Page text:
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The Broadview branch of the Seattle Public Library was quiet and empty due to a cyberattack that disrupted the library’s technology systems. This attack impacted access to staff and public computers, the online catalog, loaning systems, e-books, e-audiobooks, in-building Wi-Fi, and the library website. However, despite the technical issues, patrons could still check out books by working with human librarians who manually entered the 13-digit numbers from books and library cards into a pad of paper to facilitate the borrowing process.

Librarians and staff across Seattle’s 27 branch locations were required to manually enter all relevant numbers to track book loans as the cyber incident continued. The attack did not prevent regular library-goers like Hans Teuber from visiting the Broadview branch to browse and check out books for both himself and his mother. Teuber, a self-proclaimed “low tech” Baby Boomer, embraced the absence of technology during his library visits, walking several miles to the branch regularly without the need for a car.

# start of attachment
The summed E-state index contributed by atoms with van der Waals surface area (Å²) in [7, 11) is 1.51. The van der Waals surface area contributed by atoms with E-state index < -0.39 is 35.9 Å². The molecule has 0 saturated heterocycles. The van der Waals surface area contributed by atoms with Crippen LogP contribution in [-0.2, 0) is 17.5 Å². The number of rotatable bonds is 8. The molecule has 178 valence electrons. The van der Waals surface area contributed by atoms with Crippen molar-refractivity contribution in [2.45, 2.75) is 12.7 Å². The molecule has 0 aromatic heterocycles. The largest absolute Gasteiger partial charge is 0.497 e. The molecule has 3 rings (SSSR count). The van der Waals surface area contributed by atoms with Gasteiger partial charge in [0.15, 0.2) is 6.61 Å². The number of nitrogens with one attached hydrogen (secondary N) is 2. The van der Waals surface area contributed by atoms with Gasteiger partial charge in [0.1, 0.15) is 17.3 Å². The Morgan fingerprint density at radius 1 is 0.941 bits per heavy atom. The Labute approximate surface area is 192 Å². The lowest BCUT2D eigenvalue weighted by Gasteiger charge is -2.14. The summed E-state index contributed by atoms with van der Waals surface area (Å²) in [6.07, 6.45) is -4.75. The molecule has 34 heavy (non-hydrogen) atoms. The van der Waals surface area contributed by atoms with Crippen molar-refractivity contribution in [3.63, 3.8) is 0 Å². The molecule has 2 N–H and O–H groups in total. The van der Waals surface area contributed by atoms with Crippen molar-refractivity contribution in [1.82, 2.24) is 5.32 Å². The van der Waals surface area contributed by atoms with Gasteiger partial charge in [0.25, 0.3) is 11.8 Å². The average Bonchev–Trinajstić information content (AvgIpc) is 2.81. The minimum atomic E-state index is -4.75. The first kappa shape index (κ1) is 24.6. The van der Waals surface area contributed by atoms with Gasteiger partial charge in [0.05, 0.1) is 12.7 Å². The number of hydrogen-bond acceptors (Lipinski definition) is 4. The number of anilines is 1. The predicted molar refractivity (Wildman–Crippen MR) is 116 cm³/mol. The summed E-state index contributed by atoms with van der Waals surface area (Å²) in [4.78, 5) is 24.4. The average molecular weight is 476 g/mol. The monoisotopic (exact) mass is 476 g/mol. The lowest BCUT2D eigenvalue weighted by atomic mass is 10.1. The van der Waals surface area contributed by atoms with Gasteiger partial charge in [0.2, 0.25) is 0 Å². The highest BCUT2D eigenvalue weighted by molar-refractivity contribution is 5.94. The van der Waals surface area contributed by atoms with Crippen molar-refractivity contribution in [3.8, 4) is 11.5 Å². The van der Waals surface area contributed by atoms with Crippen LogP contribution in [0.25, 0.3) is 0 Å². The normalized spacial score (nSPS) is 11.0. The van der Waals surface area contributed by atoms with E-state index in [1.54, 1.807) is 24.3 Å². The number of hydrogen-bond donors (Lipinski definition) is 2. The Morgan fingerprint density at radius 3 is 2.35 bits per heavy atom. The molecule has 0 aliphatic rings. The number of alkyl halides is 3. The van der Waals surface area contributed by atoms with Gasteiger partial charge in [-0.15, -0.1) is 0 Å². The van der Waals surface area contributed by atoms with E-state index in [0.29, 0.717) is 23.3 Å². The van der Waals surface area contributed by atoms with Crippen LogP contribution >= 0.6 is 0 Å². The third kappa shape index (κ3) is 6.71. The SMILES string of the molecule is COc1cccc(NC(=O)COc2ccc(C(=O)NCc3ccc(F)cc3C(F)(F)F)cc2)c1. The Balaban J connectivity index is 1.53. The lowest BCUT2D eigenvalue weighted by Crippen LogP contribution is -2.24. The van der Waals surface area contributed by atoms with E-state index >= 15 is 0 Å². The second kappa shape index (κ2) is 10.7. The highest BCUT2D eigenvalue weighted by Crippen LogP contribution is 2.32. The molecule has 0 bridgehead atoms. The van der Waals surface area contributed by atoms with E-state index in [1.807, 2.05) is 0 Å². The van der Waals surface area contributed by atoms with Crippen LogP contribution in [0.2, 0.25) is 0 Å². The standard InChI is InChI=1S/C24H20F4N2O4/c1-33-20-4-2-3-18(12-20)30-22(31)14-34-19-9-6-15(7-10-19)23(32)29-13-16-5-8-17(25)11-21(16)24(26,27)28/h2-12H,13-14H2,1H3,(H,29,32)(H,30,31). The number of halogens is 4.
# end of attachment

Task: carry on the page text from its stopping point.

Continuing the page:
Despite an ongoing investigation into the cyberattack, the Seattle Public Library has not provided a timeline for when full functionality of all systems will be restored. Patrons like Lise Glaser, who visited the library for book club selections, were aware of the tech outage causing issues with accessing audio books but continued to enjoy browsing for physical books. The disruption to the library’s services, including e-books being the most sought-after items, demonstrated the reliance on digital resources by patrons and the challenges faced without them.

Librarians at the Broadview branch recommended books on cybersecurity and unplugging from technology to patrons as they navigated the library’s operations during the cyberattack. The resilience of staff who manually entered book codes and dealt with the technological limitations showcased their dedication to providing services to the community. The library’s communication head, Laura Gentry, emphasized that updates on the situation were being shared on the library’s blog due to ongoing investigations into the attack.

Despite the lack of free Wi-Fi and affected computers, the Broadview branch continued to serve patrons like Teuber and Glaser who valued physical books and the traditional library experience. The cyber incident shed light on the adaptability of librarians who maintained operations manually and the importance of human connection and interaction in a digital age. The library staff’s efforts to navigate the technological disruption highlighted the essential role libraries play in providing access to information and fostering a sense of community, even during challenging times.

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